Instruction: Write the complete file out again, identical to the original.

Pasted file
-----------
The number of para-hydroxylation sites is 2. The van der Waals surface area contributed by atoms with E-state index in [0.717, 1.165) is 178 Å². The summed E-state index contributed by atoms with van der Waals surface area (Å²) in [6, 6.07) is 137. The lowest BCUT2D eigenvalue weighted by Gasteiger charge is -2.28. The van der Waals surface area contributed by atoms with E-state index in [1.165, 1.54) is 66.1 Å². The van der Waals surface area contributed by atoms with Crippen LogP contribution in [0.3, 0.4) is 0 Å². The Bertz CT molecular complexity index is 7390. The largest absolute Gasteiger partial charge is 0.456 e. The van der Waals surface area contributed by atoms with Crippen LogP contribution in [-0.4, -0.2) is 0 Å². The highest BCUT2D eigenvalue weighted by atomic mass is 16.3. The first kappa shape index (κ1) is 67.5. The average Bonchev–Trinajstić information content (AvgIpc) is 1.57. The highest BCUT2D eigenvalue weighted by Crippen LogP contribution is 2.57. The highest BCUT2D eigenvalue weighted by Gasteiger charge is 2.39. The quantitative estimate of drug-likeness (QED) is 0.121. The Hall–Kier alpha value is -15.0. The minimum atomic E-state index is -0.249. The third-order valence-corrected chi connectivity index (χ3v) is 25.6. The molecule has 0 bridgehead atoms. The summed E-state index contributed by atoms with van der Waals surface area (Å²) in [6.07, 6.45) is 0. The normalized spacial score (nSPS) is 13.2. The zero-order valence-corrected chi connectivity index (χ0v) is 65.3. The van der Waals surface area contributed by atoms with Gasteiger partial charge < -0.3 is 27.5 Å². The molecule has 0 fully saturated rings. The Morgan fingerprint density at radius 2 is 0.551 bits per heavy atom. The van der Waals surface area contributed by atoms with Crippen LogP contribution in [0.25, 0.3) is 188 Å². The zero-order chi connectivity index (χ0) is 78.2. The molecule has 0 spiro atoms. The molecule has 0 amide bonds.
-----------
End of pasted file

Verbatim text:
The number of para-hydroxylation sites is 2. The van der Waals surface area contributed by atoms with E-state index in [0.717, 1.165) is 178 Å². The summed E-state index contributed by atoms with van der Waals surface area (Å²) in [6, 6.07) is 137. The lowest BCUT2D eigenvalue weighted by Gasteiger charge is -2.28. The van der Waals surface area contributed by atoms with E-state index in [1.165, 1.54) is 66.1 Å². The van der Waals surface area contributed by atoms with Crippen LogP contribution in [0.3, 0.4) is 0 Å². The Bertz CT molecular complexity index is 7390. The largest absolute Gasteiger partial charge is 0.456 e. The van der Waals surface area contributed by atoms with Crippen LogP contribution in [-0.4, -0.2) is 0 Å². The highest BCUT2D eigenvalue weighted by atomic mass is 16.3. The first kappa shape index (κ1) is 67.5. The average Bonchev–Trinajstić information content (AvgIpc) is 1.57. The highest BCUT2D eigenvalue weighted by Crippen LogP contribution is 2.57. The highest BCUT2D eigenvalue weighted by Gasteiger charge is 2.39. The quantitative estimate of drug-likeness (QED) is 0.121. The Hall–Kier alpha value is -15.0. The minimum atomic E-state index is -0.249. The third-order valence-corrected chi connectivity index (χ3v) is 25.6. The molecule has 0 bridgehead atoms. The summed E-state index contributed by atoms with van der Waals surface area (Å²) in [6.07, 6.45) is 0. The normalized spacial score (nSPS) is 13.2. The zero-order valence-corrected chi connectivity index (χ0v) is 65.3. The van der Waals surface area contributed by atoms with Gasteiger partial charge < -0.3 is 27.5 Å². The molecule has 0 fully saturated rings. The Morgan fingerprint density at radius 2 is 0.551 bits per heavy atom. The van der Waals surface area contributed by atoms with Crippen LogP contribution in [0.25, 0.3) is 188 Å². The zero-order chi connectivity index (χ0) is 78.2. The molecule has 0 spiro atoms. The molecule has 0 amide bonds.